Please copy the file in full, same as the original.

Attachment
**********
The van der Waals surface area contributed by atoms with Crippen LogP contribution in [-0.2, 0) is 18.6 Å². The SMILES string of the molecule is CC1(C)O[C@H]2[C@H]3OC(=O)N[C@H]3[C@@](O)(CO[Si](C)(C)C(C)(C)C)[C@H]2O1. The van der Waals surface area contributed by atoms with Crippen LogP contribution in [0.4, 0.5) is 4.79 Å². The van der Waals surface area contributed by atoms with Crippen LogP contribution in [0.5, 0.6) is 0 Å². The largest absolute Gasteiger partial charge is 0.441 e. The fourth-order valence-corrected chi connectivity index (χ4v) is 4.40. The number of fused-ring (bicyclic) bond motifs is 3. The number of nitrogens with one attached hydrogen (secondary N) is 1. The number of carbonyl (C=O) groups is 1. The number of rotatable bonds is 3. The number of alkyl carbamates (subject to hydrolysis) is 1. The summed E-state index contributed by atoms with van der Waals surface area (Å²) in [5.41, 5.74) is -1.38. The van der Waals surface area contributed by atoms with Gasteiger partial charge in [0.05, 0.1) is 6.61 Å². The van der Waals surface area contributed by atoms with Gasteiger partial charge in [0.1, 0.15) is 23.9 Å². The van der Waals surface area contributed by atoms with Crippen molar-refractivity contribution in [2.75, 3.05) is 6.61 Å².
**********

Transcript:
The van der Waals surface area contributed by atoms with Crippen LogP contribution in [-0.2, 0) is 18.6 Å². The SMILES string of the molecule is CC1(C)O[C@H]2[C@H]3OC(=O)N[C@H]3[C@@](O)(CO[Si](C)(C)C(C)(C)C)[C@H]2O1. The van der Waals surface area contributed by atoms with Crippen LogP contribution in [0.4, 0.5) is 4.79 Å². The van der Waals surface area contributed by atoms with Crippen LogP contribution in [0.5, 0.6) is 0 Å². The largest absolute Gasteiger partial charge is 0.441 e. The fourth-order valence-corrected chi connectivity index (χ4v) is 4.40. The number of fused-ring (bicyclic) bond motifs is 3. The number of nitrogens with one attached hydrogen (secondary N) is 1. The number of carbonyl (C=O) groups is 1. The number of rotatable bonds is 3. The number of alkyl carbamates (subject to hydrolysis) is 1. The summed E-state index contributed by atoms with van der Waals surface area (Å²) in [5.41, 5.74) is -1.38. The van der Waals surface area contributed by atoms with Gasteiger partial charge in [0.05, 0.1) is 6.61 Å². The van der Waals surface area contributed by atoms with Gasteiger partial charge in [0.1, 0.15) is 23.9 Å². The van der Waals surface area contributed by atoms with Crippen molar-refractivity contribution in [2.75, 3.05) is 6.61 Å².